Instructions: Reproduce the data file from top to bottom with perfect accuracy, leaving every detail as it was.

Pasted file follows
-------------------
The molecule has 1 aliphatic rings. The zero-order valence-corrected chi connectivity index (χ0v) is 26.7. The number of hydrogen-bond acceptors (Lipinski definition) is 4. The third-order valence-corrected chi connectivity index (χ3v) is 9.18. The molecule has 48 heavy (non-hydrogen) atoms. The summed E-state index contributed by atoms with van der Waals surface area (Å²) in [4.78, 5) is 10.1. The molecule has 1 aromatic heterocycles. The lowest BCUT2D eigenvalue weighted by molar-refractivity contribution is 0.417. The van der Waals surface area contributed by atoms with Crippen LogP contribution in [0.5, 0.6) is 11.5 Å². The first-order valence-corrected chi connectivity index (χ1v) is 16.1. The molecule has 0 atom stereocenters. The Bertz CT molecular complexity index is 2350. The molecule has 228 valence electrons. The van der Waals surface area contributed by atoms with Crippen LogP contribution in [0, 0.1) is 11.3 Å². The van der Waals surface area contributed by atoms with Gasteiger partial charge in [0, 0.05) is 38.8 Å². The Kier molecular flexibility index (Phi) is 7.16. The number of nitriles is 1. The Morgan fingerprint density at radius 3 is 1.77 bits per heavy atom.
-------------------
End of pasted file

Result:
The molecule has 1 aliphatic rings. The zero-order valence-corrected chi connectivity index (χ0v) is 26.7. The number of hydrogen-bond acceptors (Lipinski definition) is 4. The third-order valence-corrected chi connectivity index (χ3v) is 9.18. The molecule has 48 heavy (non-hydrogen) atoms. The summed E-state index contributed by atoms with van der Waals surface area (Å²) in [4.78, 5) is 10.1. The molecule has 1 aromatic heterocycles. The lowest BCUT2D eigenvalue weighted by molar-refractivity contribution is 0.417. The van der Waals surface area contributed by atoms with Crippen LogP contribution in [0.5, 0.6) is 11.5 Å². The first-order valence-corrected chi connectivity index (χ1v) is 16.1. The molecule has 0 atom stereocenters. The Bertz CT molecular complexity index is 2350. The molecule has 228 valence electrons. The van der Waals surface area contributed by atoms with Crippen LogP contribution in [0, 0.1) is 11.3 Å². The van der Waals surface area contributed by atoms with Gasteiger partial charge in [0, 0.05) is 38.8 Å². The Kier molecular flexibility index (Phi) is 7.16. The number of nitriles is 1. The Morgan fingerprint density at radius 3 is 1.77 bits per heavy atom.